Among PETA's concerns is also that Serval cats are included in the International Union for Conservation of Nature (IUCN) Red List of Threatened Species as "least concern," and "relatively abundant and widespread."
Alessio acknowledges the different gestations of the two animals but said there is little data to prove Savannah cats have higher rates of premature birth than other cats. In about five years as a breeder, she said she has seen two litters that "didn't look completely full-term."
Libbie Kerr, a Bengal cat breeder in Central Ohio, said the reason she is selective is to have the healthiest cats she can.
"I place them very consciously and carefully," she said. "I work on enriching peoples' lives. That is something all of us need to do."
Marilyn Krieger, a certified cat behavior consultant since 2006 with the International Association of Animal Behavior Consultants, owns Bengals and Savannahs in the San Francisco Bay Area.
She said Bengals and Savannahs are "extremely safe," and other cats descended from "hybrid" mixes are "just like any other domestic cat." Krieger owns six cats and has been running her business, The Cat Coach, since 2005.
"It always depends on the individual cat and doesn't have to do with the breed," she said.
Australia has banned Savannah cats, but Brigitte Cowell, a Savannah breeder born in Sydney said the threat to native wildlife by domestic cats is more of an issue there than in the U.S.
"If you read the 40-page government report that was submitted for this ban, it proved nothing but that domestic cats are very bad for the native fauna and that they assumed that because Savannahs were huge cats, then the threat was intensified, as either they would be better hunters or need to eat more native animals to survive," Cowell said.
Cowell and other cat breeders say they are wary of speaking to the media after depictions of Savannahs and other hybrid cats in the media.
"I was extremely disappointed in the New Yorker for publishing such a biased and inaccurate story such as "Living Room Leopards" by Ariel Levy," Cowell said. "The lack of fact-checking and the inability to present a balanced argument resulted in an impression of an amateur 'fluff piece' with an anti-breeder agenda."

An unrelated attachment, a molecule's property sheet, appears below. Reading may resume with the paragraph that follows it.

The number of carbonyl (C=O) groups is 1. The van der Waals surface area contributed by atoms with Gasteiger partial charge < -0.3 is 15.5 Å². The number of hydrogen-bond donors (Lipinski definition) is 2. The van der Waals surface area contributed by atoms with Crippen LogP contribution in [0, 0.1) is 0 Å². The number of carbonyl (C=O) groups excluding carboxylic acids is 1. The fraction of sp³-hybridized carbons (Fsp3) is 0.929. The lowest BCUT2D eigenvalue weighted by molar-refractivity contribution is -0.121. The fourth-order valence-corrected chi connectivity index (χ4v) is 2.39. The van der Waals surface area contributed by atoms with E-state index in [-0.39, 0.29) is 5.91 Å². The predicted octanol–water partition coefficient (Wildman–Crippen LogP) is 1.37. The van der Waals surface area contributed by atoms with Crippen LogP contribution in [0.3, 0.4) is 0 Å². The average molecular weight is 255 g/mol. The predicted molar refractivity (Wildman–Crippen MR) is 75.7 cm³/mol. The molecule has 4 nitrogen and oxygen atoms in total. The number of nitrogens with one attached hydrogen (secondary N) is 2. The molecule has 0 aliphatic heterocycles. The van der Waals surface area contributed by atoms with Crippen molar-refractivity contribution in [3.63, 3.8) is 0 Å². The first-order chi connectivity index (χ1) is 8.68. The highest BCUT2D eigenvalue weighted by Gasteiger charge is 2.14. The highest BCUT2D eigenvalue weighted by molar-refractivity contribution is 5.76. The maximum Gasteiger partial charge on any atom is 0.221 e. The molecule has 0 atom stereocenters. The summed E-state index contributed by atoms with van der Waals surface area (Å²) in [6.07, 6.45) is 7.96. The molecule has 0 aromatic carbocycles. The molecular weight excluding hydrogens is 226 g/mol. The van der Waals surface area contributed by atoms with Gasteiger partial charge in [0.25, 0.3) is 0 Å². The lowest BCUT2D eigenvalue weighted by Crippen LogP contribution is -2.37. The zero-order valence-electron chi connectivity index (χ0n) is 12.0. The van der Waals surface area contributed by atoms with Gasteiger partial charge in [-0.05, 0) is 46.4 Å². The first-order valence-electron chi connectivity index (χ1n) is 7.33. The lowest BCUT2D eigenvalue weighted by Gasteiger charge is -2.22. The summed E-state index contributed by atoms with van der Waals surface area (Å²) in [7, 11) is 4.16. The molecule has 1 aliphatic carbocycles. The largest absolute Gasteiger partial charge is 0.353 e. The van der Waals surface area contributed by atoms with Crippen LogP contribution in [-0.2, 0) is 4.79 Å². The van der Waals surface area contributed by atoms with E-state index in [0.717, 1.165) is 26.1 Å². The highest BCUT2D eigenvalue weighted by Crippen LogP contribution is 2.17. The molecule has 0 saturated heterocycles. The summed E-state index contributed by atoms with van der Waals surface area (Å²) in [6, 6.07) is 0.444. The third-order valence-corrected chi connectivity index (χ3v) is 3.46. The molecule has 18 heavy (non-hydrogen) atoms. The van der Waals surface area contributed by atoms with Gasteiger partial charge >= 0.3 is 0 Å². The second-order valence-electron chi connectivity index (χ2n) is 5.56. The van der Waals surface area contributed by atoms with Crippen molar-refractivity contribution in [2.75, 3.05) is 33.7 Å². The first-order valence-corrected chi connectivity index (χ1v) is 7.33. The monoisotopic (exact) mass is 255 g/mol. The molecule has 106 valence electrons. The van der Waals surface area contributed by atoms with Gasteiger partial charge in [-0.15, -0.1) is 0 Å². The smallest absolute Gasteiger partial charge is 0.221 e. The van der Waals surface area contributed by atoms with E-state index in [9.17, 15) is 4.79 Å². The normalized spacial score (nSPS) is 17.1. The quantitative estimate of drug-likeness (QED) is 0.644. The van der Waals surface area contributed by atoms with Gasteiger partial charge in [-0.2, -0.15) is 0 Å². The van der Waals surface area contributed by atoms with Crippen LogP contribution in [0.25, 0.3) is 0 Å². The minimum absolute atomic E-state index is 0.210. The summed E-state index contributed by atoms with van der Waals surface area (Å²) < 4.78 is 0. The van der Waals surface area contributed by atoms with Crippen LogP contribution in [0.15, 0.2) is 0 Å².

Cowell objects to the characterization that Savannahs are "wild" animals and their owners are out of control.
"I find it completely disturbing that the author hunted out what seemingly are freakish cat breeders, ones that see nothing wrong with ignoring veterinary advice and self-medicating their breeding cats through gory unsuccessful pregnancies, that see nothing wrong with proudly reporting how viciously their cat might react to a dog, that see nothing wrong with owning so many cats they don't have names but only microchip numbers. This is NOT the norm for a cat breeder," Cowell wrote in a letter to the editor of the New Yorker.
Cowell also said the Serval, the Savannah's ancestor, was also mischaracterized as eating gazelles and springbok. The San Diego Zoo states that its diet includes birds, reptiles, frogs and large insects.
Cowell said her Savannah cats get along fine with her traditional domestic cats and her pet beagle, Georgie.
"All the Savannahs adore Georgie. He's "Uncle Georgie" to all the kittens born here. Georgie knows if he wants to play he doesn't have to look far to find a Savannah playmate, but if he's feeling sedate he just ignores them," she said. "They are very different cat breeds but are very compatible."
Alessio also said her daughter, who was two and a half years old when she and her husband got her first Savannah, got along fine with the cats.
She said many of the misperceptions of Savannahs or other hybrid cats, even built into some laws, come from the Internet.
"I think these laws meant well and you get someone in there that completely doesn't understand what the breed is and they interpret it the way they want to," she said.